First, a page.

We never expected our pleas could save the old parish church, but now comes Wall Street Journal columnist Peggy Noodnik – sorry, Noonan – to the rescue.
From this weekend’s Journal:
Cardinal, Please Spare This Church
The Archdiocese of New York is threatening to close down my little church, a jewel in Catholicism’s crown on 89th Street just off Madison, in Carnegie Hill, on the Upper East Side of Manhattan. This has caused great pain in our neighborhood this Christmas. St. Thomas More Church is where my son made his first holy communion, where he was confirmed. It is where at the presentation of the cross, on Good Friday, everyone in the parish who wants to—and that is everyone in the parish, poor people, crazy people, people just holding on, housekeepers, shopkeepers, billionaires—stands on line together, as equals, as brothers and sisters, to kiss the foot of the cross. It always makes me cry.
None of this is important except multiply it by 5,000, 10,000, a million people who’ve walked through our doors the past 75 years to marry, to bury, to worship.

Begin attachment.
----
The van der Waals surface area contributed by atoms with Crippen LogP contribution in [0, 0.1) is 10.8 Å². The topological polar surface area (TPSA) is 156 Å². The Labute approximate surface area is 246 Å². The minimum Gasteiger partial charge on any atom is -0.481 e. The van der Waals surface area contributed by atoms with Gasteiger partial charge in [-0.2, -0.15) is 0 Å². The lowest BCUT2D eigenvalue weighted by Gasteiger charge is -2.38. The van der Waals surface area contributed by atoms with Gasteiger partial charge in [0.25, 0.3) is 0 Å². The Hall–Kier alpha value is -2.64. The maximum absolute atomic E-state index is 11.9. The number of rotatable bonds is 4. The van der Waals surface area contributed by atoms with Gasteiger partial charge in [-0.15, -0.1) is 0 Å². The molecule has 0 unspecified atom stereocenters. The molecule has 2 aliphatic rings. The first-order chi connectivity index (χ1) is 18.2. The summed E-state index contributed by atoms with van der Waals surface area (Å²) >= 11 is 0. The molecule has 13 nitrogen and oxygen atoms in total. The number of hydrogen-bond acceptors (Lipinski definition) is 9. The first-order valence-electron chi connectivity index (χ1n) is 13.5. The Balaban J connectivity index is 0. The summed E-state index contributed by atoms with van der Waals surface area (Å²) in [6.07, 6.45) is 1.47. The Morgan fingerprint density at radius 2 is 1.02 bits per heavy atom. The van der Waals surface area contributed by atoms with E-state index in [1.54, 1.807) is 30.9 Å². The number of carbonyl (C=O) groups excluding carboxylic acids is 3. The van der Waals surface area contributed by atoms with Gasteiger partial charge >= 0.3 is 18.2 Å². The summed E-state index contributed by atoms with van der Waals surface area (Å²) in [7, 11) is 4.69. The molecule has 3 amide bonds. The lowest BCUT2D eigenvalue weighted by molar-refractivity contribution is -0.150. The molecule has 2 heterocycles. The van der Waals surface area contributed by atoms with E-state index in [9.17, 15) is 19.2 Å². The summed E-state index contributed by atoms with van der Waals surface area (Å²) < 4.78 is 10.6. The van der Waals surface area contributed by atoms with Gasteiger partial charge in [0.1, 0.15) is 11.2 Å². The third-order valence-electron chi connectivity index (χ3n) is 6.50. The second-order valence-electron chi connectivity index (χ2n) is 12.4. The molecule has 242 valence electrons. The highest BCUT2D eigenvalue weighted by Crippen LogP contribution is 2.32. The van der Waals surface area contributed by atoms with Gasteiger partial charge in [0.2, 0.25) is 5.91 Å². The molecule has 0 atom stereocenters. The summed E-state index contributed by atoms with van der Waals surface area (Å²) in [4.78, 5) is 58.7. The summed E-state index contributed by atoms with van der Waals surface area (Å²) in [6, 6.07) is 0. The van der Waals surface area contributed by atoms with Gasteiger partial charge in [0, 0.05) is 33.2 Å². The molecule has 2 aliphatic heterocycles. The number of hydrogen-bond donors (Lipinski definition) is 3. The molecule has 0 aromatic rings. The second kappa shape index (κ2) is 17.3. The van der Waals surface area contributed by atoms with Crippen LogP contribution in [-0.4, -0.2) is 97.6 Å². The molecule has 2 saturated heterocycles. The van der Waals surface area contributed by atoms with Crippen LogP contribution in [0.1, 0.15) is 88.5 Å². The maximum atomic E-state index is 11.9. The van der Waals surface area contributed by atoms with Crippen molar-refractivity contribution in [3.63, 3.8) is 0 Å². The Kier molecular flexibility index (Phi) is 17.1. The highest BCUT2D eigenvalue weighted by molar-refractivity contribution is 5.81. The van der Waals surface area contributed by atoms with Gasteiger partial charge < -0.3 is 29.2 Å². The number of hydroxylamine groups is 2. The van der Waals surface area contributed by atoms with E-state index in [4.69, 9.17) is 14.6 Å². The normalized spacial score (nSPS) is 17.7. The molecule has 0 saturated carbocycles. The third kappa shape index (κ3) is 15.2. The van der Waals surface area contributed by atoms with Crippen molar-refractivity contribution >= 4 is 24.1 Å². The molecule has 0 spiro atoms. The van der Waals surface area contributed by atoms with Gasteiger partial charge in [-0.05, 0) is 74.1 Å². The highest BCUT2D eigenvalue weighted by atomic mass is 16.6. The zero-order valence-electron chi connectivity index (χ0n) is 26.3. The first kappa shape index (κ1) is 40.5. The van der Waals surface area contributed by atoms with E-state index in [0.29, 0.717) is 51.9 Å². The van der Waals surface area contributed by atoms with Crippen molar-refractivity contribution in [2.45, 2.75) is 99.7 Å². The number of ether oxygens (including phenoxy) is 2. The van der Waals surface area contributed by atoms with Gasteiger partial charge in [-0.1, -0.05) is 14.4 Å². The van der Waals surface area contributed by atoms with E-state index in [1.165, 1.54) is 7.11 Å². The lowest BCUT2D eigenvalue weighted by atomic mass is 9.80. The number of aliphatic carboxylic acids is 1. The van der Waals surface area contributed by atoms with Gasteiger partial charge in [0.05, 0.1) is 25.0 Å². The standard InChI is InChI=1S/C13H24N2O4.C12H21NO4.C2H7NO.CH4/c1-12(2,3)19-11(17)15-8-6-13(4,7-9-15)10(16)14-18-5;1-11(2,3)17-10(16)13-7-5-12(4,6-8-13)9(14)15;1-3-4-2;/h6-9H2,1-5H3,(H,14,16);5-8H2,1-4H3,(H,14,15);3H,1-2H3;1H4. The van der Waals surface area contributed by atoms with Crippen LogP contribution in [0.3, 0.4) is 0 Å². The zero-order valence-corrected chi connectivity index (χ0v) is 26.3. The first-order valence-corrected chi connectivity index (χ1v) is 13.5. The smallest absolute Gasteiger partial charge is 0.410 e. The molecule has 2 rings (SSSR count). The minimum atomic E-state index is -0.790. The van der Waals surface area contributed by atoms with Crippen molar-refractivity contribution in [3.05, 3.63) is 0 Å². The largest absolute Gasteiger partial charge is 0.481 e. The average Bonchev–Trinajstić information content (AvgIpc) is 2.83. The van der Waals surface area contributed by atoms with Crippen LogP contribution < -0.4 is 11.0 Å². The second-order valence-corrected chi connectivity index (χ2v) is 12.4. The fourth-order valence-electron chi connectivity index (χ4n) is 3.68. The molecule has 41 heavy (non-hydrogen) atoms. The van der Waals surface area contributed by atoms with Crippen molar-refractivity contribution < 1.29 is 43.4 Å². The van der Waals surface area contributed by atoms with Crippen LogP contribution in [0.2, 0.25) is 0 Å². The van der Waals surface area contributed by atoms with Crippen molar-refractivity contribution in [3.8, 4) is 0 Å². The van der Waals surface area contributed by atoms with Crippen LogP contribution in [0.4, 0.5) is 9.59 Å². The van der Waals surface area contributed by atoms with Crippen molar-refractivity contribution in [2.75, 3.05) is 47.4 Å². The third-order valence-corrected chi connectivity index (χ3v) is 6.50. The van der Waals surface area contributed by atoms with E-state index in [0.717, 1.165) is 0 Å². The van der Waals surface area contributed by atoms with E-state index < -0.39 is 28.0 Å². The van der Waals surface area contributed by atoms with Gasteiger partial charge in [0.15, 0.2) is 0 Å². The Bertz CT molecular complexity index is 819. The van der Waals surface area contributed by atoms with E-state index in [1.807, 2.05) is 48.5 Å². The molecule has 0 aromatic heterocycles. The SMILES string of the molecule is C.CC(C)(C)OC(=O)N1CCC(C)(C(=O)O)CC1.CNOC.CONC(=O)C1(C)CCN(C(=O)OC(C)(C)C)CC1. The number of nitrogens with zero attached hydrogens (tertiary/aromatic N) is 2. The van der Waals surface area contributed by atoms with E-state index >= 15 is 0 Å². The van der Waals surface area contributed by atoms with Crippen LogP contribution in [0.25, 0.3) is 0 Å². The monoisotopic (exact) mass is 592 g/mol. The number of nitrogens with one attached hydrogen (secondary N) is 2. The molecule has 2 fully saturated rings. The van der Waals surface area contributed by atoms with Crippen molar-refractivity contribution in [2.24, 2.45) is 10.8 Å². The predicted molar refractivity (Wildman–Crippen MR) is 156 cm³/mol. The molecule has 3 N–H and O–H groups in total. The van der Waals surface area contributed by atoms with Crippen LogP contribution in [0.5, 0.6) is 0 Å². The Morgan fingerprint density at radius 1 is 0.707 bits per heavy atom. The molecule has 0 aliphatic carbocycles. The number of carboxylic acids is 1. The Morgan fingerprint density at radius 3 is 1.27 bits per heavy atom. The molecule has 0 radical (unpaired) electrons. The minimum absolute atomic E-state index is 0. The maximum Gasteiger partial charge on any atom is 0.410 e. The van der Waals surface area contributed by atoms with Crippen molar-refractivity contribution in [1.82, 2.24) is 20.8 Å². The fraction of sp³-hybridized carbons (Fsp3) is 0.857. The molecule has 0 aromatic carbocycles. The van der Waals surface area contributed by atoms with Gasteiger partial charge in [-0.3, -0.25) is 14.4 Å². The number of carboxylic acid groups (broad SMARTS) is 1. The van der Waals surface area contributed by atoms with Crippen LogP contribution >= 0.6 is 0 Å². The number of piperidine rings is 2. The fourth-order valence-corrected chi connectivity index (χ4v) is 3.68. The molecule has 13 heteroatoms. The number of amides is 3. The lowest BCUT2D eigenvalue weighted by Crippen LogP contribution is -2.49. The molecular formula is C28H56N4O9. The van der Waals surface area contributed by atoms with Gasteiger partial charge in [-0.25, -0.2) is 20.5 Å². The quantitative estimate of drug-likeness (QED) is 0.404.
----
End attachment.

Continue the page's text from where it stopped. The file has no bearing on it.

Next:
That’s what we said.
To be sure, Noonan does the to be sure thing: Churches are closing everywhere, the Catholic Church is always in need of money, there are all those settlements and legal fees associated with the clerical abuse scandals, the church must save where it can, and etc.
But . . .
[T]he great mystery at the heart of the threatened closing of St. Thomas is that none of these criteria apply to it. Not one.
St. Thomas More Church is not empty, it is vital, vibrant and alive. The other day at a special Mass, the standing room only crowd spilled out onto the steps. People move into—and stay in—Carnegie Hill just for the church. Almost half the people at Sunday mass take long car and subway rides to worship there. (All this is from a list of facts about the church put together by its desperate parishioners.)
St. Thomas More not only supports itself financially, it gives money back to the archdiocese. It’s not structurally unsound, it has just completed a major and costly refurbishment. It hasn’t lost its school, it has a full, lively, respected preschool in the basement that families are desperate to get into.
Bottom line: “The cardinal could sell his grand private mansion in Midtown, just down the street from what has been assessed the most valuable piece of real estate in the city, Saks Fifth Avenue, judged to be worth almost $4 billion. Think of what the cardinal’s mansion would sell or rent for! That would take care of everything. This is what Boston’s Cardinal Sean O’Malley did: sell the cardinal’s estate. He lives now in a small apartment in a modest part of town.”
Uh-huh. We should all live so long, Ms. Noodnik.